Being diagnosed with Chronic Obstructive Pulmonary Disease (COPD) can be a rush of emotions. You may feel relieved to know the cause of your breathing problems and feel highly confused all at once. After all, this may be the first time you’ve even heard of COPD.
Whatever your emotions upon learning your diagnosis, you may notice your stress levels increasing while living with COPD. According to “Coping With Your Chronic Disease” published by the COPD Foundation, “We feel stress when what we need to do feels bigger than our ability to do these things.”
Stress affects us both physically and emotionally. Your emotional response to COPD stress may be similar to the emotions you feel at the loss of a job or a death in the family. This known set of emotions related to a loss is known as the “grieving process.” And while this sounds melancholy, understanding your stress, especially your emotional stress, can help you better cope with COPD, leading to a happy and healthy life.
So what can you expect when going through the “grieving process”? According to “Coping With Your Chronic Disease,” the grieving emotions include:
- Denial: Learning you have a chronic disease is shocking. You may want to get a second opinion because you believe your doctor’s diagnosis was incorrect. You may even begin avoiding your family and friends. It’s okay to want time alone after learning you have COPD; just make sure you let your friends and family know you need this time.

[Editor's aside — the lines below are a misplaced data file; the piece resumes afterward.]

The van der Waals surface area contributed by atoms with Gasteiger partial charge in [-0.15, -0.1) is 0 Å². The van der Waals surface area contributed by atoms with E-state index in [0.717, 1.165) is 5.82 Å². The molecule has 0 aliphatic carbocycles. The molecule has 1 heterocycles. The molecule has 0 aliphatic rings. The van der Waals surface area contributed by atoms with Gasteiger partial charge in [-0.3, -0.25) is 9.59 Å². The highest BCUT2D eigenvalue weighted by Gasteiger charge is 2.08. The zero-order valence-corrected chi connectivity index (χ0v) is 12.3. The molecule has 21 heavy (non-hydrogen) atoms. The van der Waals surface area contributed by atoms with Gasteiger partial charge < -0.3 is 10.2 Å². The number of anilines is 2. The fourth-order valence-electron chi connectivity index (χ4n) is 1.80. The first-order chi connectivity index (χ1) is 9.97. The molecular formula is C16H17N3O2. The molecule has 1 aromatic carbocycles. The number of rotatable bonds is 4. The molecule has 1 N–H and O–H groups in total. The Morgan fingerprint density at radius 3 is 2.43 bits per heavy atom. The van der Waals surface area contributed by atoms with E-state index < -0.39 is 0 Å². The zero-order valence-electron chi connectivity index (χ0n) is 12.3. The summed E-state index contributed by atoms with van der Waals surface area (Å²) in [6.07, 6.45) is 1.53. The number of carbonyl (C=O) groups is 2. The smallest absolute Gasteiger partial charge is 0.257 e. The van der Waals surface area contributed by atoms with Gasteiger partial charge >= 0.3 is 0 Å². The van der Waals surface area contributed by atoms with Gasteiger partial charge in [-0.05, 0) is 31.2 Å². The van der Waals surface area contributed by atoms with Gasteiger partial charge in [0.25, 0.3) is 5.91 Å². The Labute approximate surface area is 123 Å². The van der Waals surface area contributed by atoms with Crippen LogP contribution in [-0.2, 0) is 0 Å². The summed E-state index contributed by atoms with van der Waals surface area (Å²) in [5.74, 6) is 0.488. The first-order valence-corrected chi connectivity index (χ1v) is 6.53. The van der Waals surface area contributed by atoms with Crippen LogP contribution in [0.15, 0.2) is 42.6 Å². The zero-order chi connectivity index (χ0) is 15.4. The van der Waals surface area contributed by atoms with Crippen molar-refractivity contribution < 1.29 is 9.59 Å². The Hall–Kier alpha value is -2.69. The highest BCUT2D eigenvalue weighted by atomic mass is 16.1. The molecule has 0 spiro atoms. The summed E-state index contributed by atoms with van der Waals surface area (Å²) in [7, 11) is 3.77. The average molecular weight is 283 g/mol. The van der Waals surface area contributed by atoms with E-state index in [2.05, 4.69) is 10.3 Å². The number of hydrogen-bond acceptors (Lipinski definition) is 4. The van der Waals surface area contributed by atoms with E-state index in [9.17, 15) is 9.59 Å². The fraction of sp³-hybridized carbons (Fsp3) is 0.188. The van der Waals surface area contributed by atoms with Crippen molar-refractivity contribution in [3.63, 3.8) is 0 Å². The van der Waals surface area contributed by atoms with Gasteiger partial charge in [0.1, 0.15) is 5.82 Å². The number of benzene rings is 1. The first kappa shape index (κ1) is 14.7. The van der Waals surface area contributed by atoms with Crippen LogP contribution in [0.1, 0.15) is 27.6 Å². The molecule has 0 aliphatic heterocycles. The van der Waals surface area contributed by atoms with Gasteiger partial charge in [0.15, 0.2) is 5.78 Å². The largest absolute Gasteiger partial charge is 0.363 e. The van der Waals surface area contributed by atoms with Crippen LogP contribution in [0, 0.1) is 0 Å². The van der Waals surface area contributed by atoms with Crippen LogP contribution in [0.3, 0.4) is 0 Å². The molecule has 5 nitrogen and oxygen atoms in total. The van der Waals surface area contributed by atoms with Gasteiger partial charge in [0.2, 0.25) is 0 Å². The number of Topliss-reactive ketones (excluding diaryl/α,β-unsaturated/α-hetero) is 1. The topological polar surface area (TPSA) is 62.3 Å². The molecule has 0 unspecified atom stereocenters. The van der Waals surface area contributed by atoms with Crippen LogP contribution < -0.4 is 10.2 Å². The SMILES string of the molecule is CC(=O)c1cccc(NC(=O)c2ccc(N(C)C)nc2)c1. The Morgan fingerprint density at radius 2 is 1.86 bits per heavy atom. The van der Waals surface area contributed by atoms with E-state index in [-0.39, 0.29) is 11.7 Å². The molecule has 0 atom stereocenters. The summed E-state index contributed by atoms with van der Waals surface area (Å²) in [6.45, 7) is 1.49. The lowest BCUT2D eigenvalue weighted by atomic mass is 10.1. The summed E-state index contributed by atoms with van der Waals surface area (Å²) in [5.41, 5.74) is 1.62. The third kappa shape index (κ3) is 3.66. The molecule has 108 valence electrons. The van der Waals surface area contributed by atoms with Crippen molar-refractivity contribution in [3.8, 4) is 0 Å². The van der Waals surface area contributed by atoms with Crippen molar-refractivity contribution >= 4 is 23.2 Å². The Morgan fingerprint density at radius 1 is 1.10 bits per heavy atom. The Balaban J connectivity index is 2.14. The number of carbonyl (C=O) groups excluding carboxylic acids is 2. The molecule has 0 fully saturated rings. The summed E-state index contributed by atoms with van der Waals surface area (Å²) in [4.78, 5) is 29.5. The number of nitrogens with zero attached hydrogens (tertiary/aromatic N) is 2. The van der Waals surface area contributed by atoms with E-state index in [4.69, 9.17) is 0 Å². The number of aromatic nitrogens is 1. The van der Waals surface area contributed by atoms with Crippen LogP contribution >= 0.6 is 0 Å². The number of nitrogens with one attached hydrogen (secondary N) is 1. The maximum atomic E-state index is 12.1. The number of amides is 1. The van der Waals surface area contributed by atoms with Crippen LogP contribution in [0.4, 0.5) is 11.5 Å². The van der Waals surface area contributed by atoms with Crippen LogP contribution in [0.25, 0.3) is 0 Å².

- Anger: It’s normal to be angry about a diagnosis like COPD. You can be angry at your doctors or be angry that there is no cure. You may even be angry with yourself for smoking. It’s important to find a healthy way to vent your anger. Confide in your pastor or a friend or write your feelings in a journal. Your doctor may even recommend a new exercise regime using portable oxygen concentrators.
- Bargaining: During this “grieving process” stage, your guilt and regret will cause you to try to make up for past mistakes. This stage can be positive because it can help you review what is really important to you, allowing you to make changes accordingly.
- Sadness and Depression: Everyone can feel sad or depressed from time to time, but feeling constantly depressed can make you weak and tired, affecting your ability to live a happy and healthy life with COPD. To help cope with sadness and depression, begin to think on how COPD will change your life and role in the family. After thinking on these issues, you can begin to better prepare for living with COPD.
For tips on how to best manage stress, check out the post “Stress Management Tips Help Manage COPD.” For more help understanding the grieving emotions associated with your COPD diagnosis, contact your physician.